Influence of serum proteins on the photocatalytic activity of TiO2-NTs

For these experiment a stock dispersion of TiO2-NTs was diluted with DMEM cell medium without or with 10% of the FBS and 2% (v/v) of the DMPO spin trap with the final concentration of nanotubes being 1000 μg/mL. The spin-traps stock solutions were always freshly prepared. Each sample was irradiated with UV light at the wavelength of 365 nm for 5 min with the light current density of 0.5 W/m2 and a dose of A = 15 mJ. The wavelength was chosen on the basis of previous experiments as a compromise between efficient radical production under irradiation of TiO2-NTs (Fig 2C) and minimal cytotoxicity caused by UV light alone. EPR measurements were performed on the X-band EPR spectrometer Bruker ELEXYS E500 at room temperature with modulation amplitude of 0.15 mT, modulation frequency of 100 kHz, microwave power of 20 mW and thesweep width of 10 mT. The spectra were simulated with hyperfine splitting constants: AN = 1.49 mT and AH = 1.49 mT, typical for DMPO-OH radical adduct. From the intensity of the EPR spectra information about the amount of radical formation is obtained. To prove that DMPO-OH adducts arise from the primary generated hydroxyl radicals, which are produced by the UV irradiated TiO2-NTs and not due to the disintegration of DMPO, the same experiments were performed in the presence of 30% (v/v) of ethanol. The results presented in S1 Information prove that the primary radical is really the OH radical.

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Fig 2. Characterization of the TiO2-NTs and their photo-catalytic activity.

(A) TEM image of the TiO2-NTs. Inset in Fig 2A shows interlayer spacing of about 0.35 nm that agree well with [100] diffraction peak of anatase TiO2. (B) X-ray powder diffraction of TiO2-NTs, anatase peaks are marked with A. (C) OH• radical production of TiO2-NTs (closed black circles) as a function of wavelength compared to the radical production by P25 from Degussa (open circles). At 365 nm production of radicals decreases to half of their maximal activity at lower wavelengths.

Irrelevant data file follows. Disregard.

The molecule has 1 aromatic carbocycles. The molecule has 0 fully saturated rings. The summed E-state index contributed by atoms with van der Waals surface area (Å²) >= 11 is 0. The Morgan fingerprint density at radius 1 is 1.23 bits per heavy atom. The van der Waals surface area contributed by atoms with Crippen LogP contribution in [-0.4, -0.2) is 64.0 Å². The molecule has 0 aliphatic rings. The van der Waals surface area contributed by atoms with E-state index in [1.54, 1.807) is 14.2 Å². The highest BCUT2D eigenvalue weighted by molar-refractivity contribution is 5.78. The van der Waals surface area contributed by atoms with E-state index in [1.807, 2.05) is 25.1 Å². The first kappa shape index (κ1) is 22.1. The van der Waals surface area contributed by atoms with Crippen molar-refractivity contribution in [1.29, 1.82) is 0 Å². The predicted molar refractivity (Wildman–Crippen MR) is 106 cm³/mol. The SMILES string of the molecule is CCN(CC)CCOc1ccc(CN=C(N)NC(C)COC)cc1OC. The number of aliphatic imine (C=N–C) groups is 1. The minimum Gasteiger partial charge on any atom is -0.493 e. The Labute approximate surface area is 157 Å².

https://doi.org/10.1371/journal.pone.0129577.g002

Results and Discussion

Toxic and Phototoxic effect of TiO2-NTs

The toxic and the phototoxic effect of the previously characterized TiO2-NTs [13] was investigated on the human breast adenocarcinoma cells (MCF-7). The basic morphological characterization of the TiO2-NTs was done by the transmission electron microscopy (TEM) (Fig 2A), which reveals the diameter and the length of the nanotubes to be around 10 nm and few hundred nanometers, respectively, being approximately the same as for sodium titanate nanotubes [14]. In addition, the X-ray powder diffraction (XRD) (Fig 2B) identifies anatase form of the TiO2 according to the JPCD card No. 86–1157. Photocatalytic activity of the TiO2-NTs was measured as a function of UV wavelength (UV LED lamp with 1.6 W/m2, wavelength of 365 nm) by a spin trapping electron paramagnetic resonance (EPR) technique using DMPO spin traps. Production of radicals by UV irradiation of TiO2-NTs is comparable to widely used P25 Degussa nanoparticles (Fig 2C).